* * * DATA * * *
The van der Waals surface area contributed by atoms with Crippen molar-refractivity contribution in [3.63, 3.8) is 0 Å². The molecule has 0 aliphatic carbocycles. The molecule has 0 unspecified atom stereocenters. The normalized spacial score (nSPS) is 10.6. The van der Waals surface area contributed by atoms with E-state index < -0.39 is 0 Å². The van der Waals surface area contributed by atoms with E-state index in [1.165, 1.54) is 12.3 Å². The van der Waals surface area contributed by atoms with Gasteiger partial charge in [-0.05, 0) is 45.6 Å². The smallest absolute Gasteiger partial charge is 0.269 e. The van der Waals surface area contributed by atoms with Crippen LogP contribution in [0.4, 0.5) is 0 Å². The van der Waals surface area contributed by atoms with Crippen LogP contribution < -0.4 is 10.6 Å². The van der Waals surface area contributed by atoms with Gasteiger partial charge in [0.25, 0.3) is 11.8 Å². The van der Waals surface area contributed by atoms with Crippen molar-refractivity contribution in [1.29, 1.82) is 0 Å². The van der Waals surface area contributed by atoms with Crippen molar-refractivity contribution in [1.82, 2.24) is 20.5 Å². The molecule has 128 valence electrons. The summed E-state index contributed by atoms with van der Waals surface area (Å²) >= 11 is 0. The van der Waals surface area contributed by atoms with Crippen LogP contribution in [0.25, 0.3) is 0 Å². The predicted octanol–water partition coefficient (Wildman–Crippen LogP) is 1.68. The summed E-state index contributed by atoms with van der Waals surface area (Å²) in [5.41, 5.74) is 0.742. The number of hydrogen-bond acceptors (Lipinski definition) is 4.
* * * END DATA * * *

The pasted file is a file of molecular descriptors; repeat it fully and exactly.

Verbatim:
The van der Waals surface area contributed by atoms with Crippen molar-refractivity contribution in [3.63, 3.8) is 0 Å². The molecule has 0 aliphatic carbocycles. The molecule has 0 unspecified atom stereocenters. The normalized spacial score (nSPS) is 10.6. The van der Waals surface area contributed by atoms with E-state index < -0.39 is 0 Å². The van der Waals surface area contributed by atoms with E-state index in [1.165, 1.54) is 12.3 Å². The van der Waals surface area contributed by atoms with Gasteiger partial charge in [-0.05, 0) is 45.6 Å². The smallest absolute Gasteiger partial charge is 0.269 e. The van der Waals surface area contributed by atoms with Crippen LogP contribution in [0.4, 0.5) is 0 Å². The van der Waals surface area contributed by atoms with Crippen LogP contribution < -0.4 is 10.6 Å². The van der Waals surface area contributed by atoms with Gasteiger partial charge in [0.25, 0.3) is 11.8 Å². The van der Waals surface area contributed by atoms with Crippen molar-refractivity contribution in [1.29, 1.82) is 0 Å². The van der Waals surface area contributed by atoms with Crippen molar-refractivity contribution in [1.82, 2.24) is 20.5 Å². The molecule has 128 valence electrons. The summed E-state index contributed by atoms with van der Waals surface area (Å²) >= 11 is 0. The van der Waals surface area contributed by atoms with Crippen LogP contribution in [0.25, 0.3) is 0 Å². The predicted octanol–water partition coefficient (Wildman–Crippen LogP) is 1.68. The summed E-state index contributed by atoms with van der Waals surface area (Å²) in [5.41, 5.74) is 0.742. The number of hydrogen-bond acceptors (Lipinski definition) is 4.